Wednesday, November 26, 2008

Google "breaking" iPhone rules: Get over it!

The Google-iPhone stories keep on coming.

The blogosphere is-a-Twitter (®) over Google’s use of undocumented APIs in its voice-activated search application. Google this week confirmed earlier analysis that Google couldn’t implement at least one feature (auto-detection of face proximity) without using the undocumented APIs.

Of course, applications use undocumented APIs all the time — for years if not decades. As a Mac developer in the 1980s, we had to figure out (translation: reverse engineer) what the undocumented APIs were to get our printer drivers working, but other applications also needed to know for system-level things like Memory Manager hacks.

The consequence is that anything using an undocumented API may break when a new OS or device comes out. (For example, the VM scheme in our printer driver broke when the 68040 used a different code/data caching scheme than any previous Motorola processor).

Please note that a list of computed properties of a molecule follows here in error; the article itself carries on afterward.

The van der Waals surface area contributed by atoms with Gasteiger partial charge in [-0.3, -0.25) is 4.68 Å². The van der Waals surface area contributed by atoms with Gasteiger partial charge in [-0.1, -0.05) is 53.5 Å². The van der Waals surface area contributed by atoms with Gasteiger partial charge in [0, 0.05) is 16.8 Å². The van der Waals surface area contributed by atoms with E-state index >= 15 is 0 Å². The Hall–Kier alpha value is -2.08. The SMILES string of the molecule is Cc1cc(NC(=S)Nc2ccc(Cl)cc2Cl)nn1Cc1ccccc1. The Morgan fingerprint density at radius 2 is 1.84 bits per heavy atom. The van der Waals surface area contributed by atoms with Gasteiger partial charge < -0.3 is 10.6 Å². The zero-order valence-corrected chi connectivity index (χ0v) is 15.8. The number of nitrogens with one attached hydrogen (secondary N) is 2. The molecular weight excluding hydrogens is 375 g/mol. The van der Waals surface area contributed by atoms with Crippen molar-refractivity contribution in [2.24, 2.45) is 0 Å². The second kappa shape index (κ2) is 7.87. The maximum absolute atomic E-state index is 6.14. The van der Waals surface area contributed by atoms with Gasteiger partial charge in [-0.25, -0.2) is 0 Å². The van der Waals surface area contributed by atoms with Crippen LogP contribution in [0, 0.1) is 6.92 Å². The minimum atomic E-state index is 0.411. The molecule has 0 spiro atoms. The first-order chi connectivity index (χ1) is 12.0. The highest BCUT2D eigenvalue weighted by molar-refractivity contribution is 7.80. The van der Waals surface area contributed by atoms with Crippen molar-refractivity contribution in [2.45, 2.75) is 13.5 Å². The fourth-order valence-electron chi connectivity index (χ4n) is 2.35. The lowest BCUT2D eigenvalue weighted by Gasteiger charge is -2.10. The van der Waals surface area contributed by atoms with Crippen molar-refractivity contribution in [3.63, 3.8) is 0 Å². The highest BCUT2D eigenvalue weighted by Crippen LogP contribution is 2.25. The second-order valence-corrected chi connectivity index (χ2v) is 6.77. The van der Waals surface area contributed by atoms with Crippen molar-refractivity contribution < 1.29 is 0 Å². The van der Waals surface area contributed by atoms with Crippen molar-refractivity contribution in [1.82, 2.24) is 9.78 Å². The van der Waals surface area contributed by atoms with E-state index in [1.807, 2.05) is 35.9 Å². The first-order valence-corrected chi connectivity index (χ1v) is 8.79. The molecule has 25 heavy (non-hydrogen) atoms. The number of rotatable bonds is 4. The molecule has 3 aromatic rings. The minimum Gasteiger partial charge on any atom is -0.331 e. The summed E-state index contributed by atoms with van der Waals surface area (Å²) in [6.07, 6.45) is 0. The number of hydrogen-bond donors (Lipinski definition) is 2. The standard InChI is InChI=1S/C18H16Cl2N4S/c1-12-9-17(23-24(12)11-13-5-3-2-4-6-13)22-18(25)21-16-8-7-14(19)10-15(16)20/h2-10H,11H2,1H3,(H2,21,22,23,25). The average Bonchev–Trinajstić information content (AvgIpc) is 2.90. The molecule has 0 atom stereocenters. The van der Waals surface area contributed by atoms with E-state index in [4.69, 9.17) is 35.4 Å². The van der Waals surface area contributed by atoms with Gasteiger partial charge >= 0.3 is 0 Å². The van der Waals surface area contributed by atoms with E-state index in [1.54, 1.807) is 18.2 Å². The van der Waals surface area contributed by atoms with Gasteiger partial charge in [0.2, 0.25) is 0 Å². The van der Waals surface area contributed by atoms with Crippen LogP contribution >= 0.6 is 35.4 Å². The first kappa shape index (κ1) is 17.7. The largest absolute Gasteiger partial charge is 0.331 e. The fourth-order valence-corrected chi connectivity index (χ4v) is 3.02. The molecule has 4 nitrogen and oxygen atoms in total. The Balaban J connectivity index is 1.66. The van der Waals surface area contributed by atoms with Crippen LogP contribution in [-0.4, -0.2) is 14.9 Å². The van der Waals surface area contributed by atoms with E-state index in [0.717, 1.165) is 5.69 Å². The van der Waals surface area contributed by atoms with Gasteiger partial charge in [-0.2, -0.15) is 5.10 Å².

This means that undocumented APIs are to be avoided, but if you need them to ship, you ship. However, you have to carefully track prerelease hardware and software for incompatibility and be ready to drop everything if your code is not upward compatible.

Thus, I find a lack of realism in the hysteria over “Google: Yes, We Broke iPhone App Store Rules” and all the similar headlines. (There’s also the possibility, as some have commented, that Apple might have deliberately shared these APIs).

Yes, there’s an element of capriciousness (if not hypocrisy) in Apple’s decision to overlook the “violation” and let the world’s largest Internet company distribute its app through the App Store. But they’re Apple’s rules, to enforce as they see fit. And it’s not like that’s new — people have been complaining about it since the App Store opened earlier this year.

And this is just a microcosm of a larger economic reality of third party software relations. For thirty years, ISVs have known that major, strategically important third party applications are treated differently than those from no-name companies. Sometimes the favored applications aren’t even good, just from a company that has a lot of clout. (Something like dBase Mac comes to mind).

So, as my favorite band once sang

But the big, bad world doesn't owe you a thing.
Get over it.
Get over it.

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